This is an Overview of Various Issues Concerning Clients Accused of Domestic Violence
Polygraph Issues: Admissible in Domestic Violence Cases?
Unlike in criminal cases, where strict evidentiary rules, girded by constitutional constraints, are required, “in all civil proceedings under G.L. c. 209A (abuse prevention) and G.L. c. 258E (harassment prevention), the rules of evidence should be applied flexibly…” See Mass. Guide to Evidence, §1106 (2017). In the c. 209A context, “the rules of evidence need not be followed, provided that there is fairness in what evidence is admitted and relied on.” F.A.P. v. J.E.S., 87 Mass. App. Ct. 595, 602 (2015) (quoting Frizado v. Frizado, 420 Mass. 592, 597098 (1995)). See also, Guidelines for Judicial Practice: Abuse Prevention Proceedings, § 5:03 (2011) (“The common law rules of evidence…should be applied with flexibility, subject to considerations of fundamental fairness”).
The Supreme Judicial Court (Stewart, 422 Mass. at 389) has outlined the approach through which polygraph test results could be admissible:
“[i]f polygraphic evidence is to be admissible in a given case, it seems likely that its reliability will be established by proof in a given case that a qualified tester who conducted the test had in similar circumstances demonstrated, in a statistically valid number of independently verified and controlled tests, the high level of accuracy of the conclusions that the tester reached in those tests.”
Stewart’s potential path for admitting polygraph test results was revisited in Duguay, 430 Mass. at 492 (1999). In that case, however, the SJC held that polygraph evidence had been properly excluded because (1) there was no independent verification of the results; and (2) the trial judge found that the particular process utilized in that case lacked reliability.
Marital Privilege, Spousal Disqualification, and Privilege Against Self-Incrimination are Discussed
Spousal Disqualification - G.L. c. 233, § 20 (Para First)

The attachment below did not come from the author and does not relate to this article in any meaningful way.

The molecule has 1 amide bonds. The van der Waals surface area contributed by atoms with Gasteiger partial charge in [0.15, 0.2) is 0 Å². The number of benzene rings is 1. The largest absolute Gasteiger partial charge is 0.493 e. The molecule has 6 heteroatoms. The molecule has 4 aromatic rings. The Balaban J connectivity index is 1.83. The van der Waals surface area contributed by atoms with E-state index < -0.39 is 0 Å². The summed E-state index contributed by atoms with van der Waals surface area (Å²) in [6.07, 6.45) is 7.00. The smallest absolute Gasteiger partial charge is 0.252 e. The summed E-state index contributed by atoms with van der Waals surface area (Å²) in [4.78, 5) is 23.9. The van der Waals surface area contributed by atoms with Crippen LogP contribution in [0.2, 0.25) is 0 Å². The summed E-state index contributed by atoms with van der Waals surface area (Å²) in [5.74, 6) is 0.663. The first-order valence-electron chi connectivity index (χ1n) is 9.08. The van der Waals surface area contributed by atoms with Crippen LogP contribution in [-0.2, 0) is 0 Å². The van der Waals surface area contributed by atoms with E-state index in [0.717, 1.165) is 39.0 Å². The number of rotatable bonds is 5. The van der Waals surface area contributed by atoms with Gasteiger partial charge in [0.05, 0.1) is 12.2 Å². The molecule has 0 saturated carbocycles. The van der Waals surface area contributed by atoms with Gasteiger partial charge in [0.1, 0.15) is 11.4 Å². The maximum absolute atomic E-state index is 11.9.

In any proceeding, civil or criminal, a witness shall not testify as to private conversations with a spouse occurring during their marriage. “First…neither husband nor wife shall testify as to private conversations with the other.”
(A) a contract proceeding between spouses
(B) paternity matters or action to modify/enforce support order
(C) a prosecution for nonsupport, desertion, or parental neglect
(D) child abuse proceedings, including incest
(E) any criminal proceeding in which a spouse has been charged with a crime against the other spouse
(F) a violation of a vacate, restraining, or no-contact order or judgment
(G) a declaration of a deceased spouse made (i) in good faith and (ii) upon the personal knowledge of the declarant; or
(H) a criminal proceeding in which the private conversation shows bias or motive on the part of a spouse testifying against other spouse.
Marital Privilege - G.L. c. 233, § 20 (Para Second)
- Only Applies to Married Couples
- Cannot Compel one Spouse to Testify against other Spouse at:
(1) Trial of Indictment (Superior Court)
(2) Trial of Complaint (District Court); or
(3) “Other Criminal Proceeding”
- G.L. c. 273, § 7 (Evidence of Marriage or Paternity)
- Any Proceeding Relating to Child Abuse, including Incest
“Second, except as otherwise provided in section seven of chapter two hundred and seventy–three and except in any proceeding relating to child abuse, including incest, neither husband nor wife shall be compelled to testify in the trial of an indictment, complaint or other criminal proceeding against the other…”
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